[hackerspaces] Women in Makerspaces

Bilal Ghalib bg at bilalghalib.com
Thu Jan 17 22:47:42 CET 2013

Lamba Labs* is a hackerspace that GEMSI helped build out in this last
October 2012. The current board is run 50% females and the workshops draw
many women to the space. Many of the problems of attracting women to the
hackerspace has been avoided by 3 important things:

1) Beautiful, clean, nice smelling space. The hackerspace is housed in a
vintage Beiruti apartment
2) Running skill and knowledge free workshops first. Like clay sculpting,
screen printing, light painting brought people who were interested in being
creative and didn't care about the tool chain.
3) The founding members attract people like them. Start off with women in
the space's board end up with women on the next board and in the
membership. The trickle down effect of this is powerufl.

Please check out some of their photos on their facebook page:
http://www.facebook.com/LambaLabs and say hello. They're great folk!

Also, we're looking for someone who is interested in being a resident in
Lamba Labs for ~1 month. To bring in new energy, do some talks and
workshops and work on an //awesome// project. Hope you're all well



On Thu, Jan 17, 2013 at 12:25 PM, spider <spider at spiderwebz.nl> wrote:

> On 17.01.2013 21:02, Melissa Hall wrote:
>> Hi! A question, what exactly do you want to know from other women?
>>> If
>>> they also feel uncomfortable when there's less than 15% or so
>>> women? Or
>>> what values we seek in makerspaces/hackerspaces? If other women
>>> think
>>> they can take leadership? Or if they actually would like to take
>>> leadership? Or if we need another women to take leadership? Or...
>>> all of
>>> the above?!
>>> Grtz,
>>> Spider
>> Spider- Any of those things would seem like an interesting thing to
>> discuss, this was really more a sort of this is how I feel, how do you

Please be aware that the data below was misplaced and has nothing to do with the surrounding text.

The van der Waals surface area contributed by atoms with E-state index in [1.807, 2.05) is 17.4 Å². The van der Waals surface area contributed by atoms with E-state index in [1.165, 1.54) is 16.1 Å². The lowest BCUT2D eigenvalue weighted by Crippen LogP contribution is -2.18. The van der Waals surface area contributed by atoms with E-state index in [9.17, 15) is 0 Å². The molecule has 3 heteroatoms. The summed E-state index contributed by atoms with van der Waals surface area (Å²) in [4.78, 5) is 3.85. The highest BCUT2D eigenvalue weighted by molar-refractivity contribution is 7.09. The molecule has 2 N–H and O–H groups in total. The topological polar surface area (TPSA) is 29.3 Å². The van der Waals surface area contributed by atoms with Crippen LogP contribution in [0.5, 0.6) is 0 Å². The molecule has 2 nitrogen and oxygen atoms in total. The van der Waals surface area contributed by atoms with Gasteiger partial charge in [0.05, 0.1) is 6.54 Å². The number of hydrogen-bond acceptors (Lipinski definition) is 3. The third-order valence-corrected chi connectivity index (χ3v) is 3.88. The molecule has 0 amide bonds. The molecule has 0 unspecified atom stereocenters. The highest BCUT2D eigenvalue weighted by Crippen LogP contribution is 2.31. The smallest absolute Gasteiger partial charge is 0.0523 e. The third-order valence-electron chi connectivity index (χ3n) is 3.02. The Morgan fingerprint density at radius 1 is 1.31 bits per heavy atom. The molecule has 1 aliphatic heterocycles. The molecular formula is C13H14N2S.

>> feel thing than a request for data.
> I believe it's up to the women (each women for herself) to decide which
> part they want in makerspaces/hackerspaces. For me it's quite easy, I don't
> feel the need to learn programming or great networking skills. So I don't
> know how men would respond to me writing some cool code or designing an
> amazing network. I just like the creative flow that hangs around spaces,
> the sharing knowledge and art of what people are doing. I don't seek for
> special values, but I like the fact that (at least in the Netherlands)
> everyone is welcomed, how weird or different you may be. Everyone has
> something to add to the picture! Of course I would like to see more women
> in these groups, but also not just any girl (I don't consider myself to be
> a "girly-girl" so to many of those would scare me off).
> Most of my own activities are getting things organized. So I can imagine
> myself taking leadership and being a board member. But that's up to the
> person itself. If you want to be a board member, take matters in your own
> hands. Speak up, take action, organize. If you're not willing to fight for
> what you want to do, do you really want it? I'm not telling anyone they
> actually should harass people around them to get a spot anywhere, but you
> do need to take your own initiative. Nobody is handing it to you. If they
> do it's probably because you earned some respect in that matter and showed
> the needed skills before. To me there's no difference in claiming your spot
> as a board member as claiming your spot as a good developer. Could be the
> "macho" you were writing about, but effort needs time and devotion. If
> anyone lacks those, nothing will happen.
> Grtz,
> Spider
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